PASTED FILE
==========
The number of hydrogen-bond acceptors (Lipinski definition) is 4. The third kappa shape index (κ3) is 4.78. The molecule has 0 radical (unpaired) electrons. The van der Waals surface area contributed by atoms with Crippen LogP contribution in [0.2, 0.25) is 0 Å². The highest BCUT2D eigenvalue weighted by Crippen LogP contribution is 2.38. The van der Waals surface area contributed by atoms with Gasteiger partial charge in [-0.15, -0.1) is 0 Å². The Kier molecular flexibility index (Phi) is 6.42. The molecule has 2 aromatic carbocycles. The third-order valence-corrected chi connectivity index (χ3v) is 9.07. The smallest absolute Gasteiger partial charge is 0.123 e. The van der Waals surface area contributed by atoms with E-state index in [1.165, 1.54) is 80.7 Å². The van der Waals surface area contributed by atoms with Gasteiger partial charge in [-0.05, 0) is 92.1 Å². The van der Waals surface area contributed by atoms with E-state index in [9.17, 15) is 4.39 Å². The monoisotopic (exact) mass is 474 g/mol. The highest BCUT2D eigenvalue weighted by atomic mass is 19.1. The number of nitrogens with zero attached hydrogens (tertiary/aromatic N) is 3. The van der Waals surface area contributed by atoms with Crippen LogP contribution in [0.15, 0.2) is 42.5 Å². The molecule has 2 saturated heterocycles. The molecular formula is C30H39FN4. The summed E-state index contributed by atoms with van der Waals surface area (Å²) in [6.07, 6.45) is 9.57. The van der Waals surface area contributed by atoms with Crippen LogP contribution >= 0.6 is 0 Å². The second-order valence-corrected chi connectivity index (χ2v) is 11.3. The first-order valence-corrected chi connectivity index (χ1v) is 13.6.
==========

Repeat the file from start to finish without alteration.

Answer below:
The number of hydrogen-bond acceptors (Lipinski definition) is 4. The third kappa shape index (κ3) is 4.78. The molecule has 0 radical (unpaired) electrons. The van der Waals surface area contributed by atoms with Crippen LogP contribution in [0.2, 0.25) is 0 Å². The highest BCUT2D eigenvalue weighted by Crippen LogP contribution is 2.38. The van der Waals surface area contributed by atoms with Gasteiger partial charge in [-0.15, -0.1) is 0 Å². The Kier molecular flexibility index (Phi) is 6.42. The molecule has 2 aromatic carbocycles. The third-order valence-corrected chi connectivity index (χ3v) is 9.07. The smallest absolute Gasteiger partial charge is 0.123 e. The van der Waals surface area contributed by atoms with E-state index in [1.165, 1.54) is 80.7 Å². The van der Waals surface area contributed by atoms with Gasteiger partial charge in [-0.05, 0) is 92.1 Å². The van der Waals surface area contributed by atoms with E-state index in [9.17, 15) is 4.39 Å². The monoisotopic (exact) mass is 474 g/mol. The highest BCUT2D eigenvalue weighted by atomic mass is 19.1. The number of nitrogens with zero attached hydrogens (tertiary/aromatic N) is 3. The van der Waals surface area contributed by atoms with Crippen LogP contribution in [0.15, 0.2) is 42.5 Å². The molecule has 2 saturated heterocycles. The molecular formula is C30H39FN4. The summed E-state index contributed by atoms with van der Waals surface area (Å²) in [6.07, 6.45) is 9.57. The van der Waals surface area contributed by atoms with Crippen LogP contribution >= 0.6 is 0 Å². The second-order valence-corrected chi connectivity index (χ2v) is 11.3. The first-order valence-corrected chi connectivity index (χ1v) is 13.6.